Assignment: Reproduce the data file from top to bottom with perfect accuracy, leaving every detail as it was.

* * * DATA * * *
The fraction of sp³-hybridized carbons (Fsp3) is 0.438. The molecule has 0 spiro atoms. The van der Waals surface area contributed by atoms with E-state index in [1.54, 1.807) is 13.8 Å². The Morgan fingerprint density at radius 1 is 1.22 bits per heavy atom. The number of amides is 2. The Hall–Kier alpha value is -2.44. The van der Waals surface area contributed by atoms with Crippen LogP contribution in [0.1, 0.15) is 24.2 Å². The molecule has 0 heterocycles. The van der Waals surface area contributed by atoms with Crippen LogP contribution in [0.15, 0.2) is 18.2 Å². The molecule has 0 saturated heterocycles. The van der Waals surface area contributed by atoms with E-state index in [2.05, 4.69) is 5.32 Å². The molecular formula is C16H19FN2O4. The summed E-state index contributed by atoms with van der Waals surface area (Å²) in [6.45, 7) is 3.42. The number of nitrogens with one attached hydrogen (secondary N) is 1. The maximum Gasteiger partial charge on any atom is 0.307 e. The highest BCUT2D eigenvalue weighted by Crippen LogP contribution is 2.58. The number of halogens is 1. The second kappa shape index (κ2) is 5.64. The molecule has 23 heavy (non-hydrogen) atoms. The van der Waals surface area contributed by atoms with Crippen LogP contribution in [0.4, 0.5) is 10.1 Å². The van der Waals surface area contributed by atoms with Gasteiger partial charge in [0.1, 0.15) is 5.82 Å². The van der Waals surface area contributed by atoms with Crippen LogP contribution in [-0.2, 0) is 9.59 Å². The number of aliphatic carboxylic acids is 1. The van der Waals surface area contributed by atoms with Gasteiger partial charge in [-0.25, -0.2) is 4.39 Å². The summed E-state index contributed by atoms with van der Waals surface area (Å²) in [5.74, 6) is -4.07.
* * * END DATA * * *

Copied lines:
The fraction of sp³-hybridized carbons (Fsp3) is 0.438. The molecule has 0 spiro atoms. The van der Waals surface area contributed by atoms with E-state index in [1.54, 1.807) is 13.8 Å². The Morgan fingerprint density at radius 1 is 1.22 bits per heavy atom. The number of amides is 2. The Hall–Kier alpha value is -2.44. The van der Waals surface area contributed by atoms with Crippen LogP contribution in [0.1, 0.15) is 24.2 Å². The molecule has 0 heterocycles. The van der Waals surface area contributed by atoms with Crippen LogP contribution in [0.15, 0.2) is 18.2 Å². The molecule has 0 saturated heterocycles. The van der Waals surface area contributed by atoms with E-state index in [2.05, 4.69) is 5.32 Å². The molecular formula is C16H19FN2O4. The summed E-state index contributed by atoms with van der Waals surface area (Å²) in [6.45, 7) is 3.42. The number of nitrogens with one attached hydrogen (secondary N) is 1. The maximum Gasteiger partial charge on any atom is 0.307 e. The highest BCUT2D eigenvalue weighted by Crippen LogP contribution is 2.58. The number of halogens is 1. The second kappa shape index (κ2) is 5.64. The molecule has 23 heavy (non-hydrogen) atoms. The van der Waals surface area contributed by atoms with Crippen LogP contribution in [0.4, 0.5) is 10.1 Å². The van der Waals surface area contributed by atoms with Gasteiger partial charge in [0.1, 0.15) is 5.82 Å². The van der Waals surface area contributed by atoms with Crippen LogP contribution in [-0.2, 0) is 9.59 Å². The number of aliphatic carboxylic acids is 1. The van der Waals surface area contributed by atoms with Gasteiger partial charge in [-0.25, -0.2) is 4.39 Å². The summed E-state index contributed by atoms with van der Waals surface area (Å²) in [5.74, 6) is -4.07.